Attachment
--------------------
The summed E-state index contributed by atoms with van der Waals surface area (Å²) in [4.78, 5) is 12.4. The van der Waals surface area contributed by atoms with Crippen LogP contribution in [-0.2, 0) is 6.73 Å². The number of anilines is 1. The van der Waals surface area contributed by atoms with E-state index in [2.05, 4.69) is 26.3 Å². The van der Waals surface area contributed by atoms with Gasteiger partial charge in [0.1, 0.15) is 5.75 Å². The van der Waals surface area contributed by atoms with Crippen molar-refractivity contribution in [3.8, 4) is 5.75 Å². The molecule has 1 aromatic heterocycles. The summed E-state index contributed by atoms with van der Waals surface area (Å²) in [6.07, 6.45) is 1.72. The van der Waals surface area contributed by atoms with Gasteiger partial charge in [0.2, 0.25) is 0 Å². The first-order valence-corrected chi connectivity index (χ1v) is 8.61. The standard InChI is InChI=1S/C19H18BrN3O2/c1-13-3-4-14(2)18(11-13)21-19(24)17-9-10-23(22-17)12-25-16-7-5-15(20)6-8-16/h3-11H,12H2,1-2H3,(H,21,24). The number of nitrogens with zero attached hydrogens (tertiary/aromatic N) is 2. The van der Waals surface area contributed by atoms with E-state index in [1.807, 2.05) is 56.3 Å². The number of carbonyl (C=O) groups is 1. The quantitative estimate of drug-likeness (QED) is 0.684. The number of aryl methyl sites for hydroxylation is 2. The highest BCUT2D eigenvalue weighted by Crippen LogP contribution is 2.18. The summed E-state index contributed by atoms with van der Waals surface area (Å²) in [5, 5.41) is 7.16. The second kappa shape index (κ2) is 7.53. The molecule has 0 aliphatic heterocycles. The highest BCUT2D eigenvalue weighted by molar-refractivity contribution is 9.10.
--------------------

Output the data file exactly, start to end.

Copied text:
The summed E-state index contributed by atoms with van der Waals surface area (Å²) in [4.78, 5) is 12.4. The van der Waals surface area contributed by atoms with Crippen LogP contribution in [-0.2, 0) is 6.73 Å². The number of anilines is 1. The van der Waals surface area contributed by atoms with E-state index in [2.05, 4.69) is 26.3 Å². The van der Waals surface area contributed by atoms with Gasteiger partial charge in [0.1, 0.15) is 5.75 Å². The van der Waals surface area contributed by atoms with Crippen molar-refractivity contribution in [3.8, 4) is 5.75 Å². The molecule has 1 aromatic heterocycles. The summed E-state index contributed by atoms with van der Waals surface area (Å²) in [6.07, 6.45) is 1.72. The van der Waals surface area contributed by atoms with Gasteiger partial charge in [0.2, 0.25) is 0 Å². The first-order valence-corrected chi connectivity index (χ1v) is 8.61. The standard InChI is InChI=1S/C19H18BrN3O2/c1-13-3-4-14(2)18(11-13)21-19(24)17-9-10-23(22-17)12-25-16-7-5-15(20)6-8-16/h3-11H,12H2,1-2H3,(H,21,24). The number of nitrogens with zero attached hydrogens (tertiary/aromatic N) is 2. The van der Waals surface area contributed by atoms with E-state index in [1.807, 2.05) is 56.3 Å². The number of carbonyl (C=O) groups is 1. The quantitative estimate of drug-likeness (QED) is 0.684. The number of aryl methyl sites for hydroxylation is 2. The highest BCUT2D eigenvalue weighted by Crippen LogP contribution is 2.18. The summed E-state index contributed by atoms with van der Waals surface area (Å²) in [5, 5.41) is 7.16. The second kappa shape index (κ2) is 7.53. The molecule has 0 aliphatic heterocycles. The highest BCUT2D eigenvalue weighted by molar-refractivity contribution is 9.10.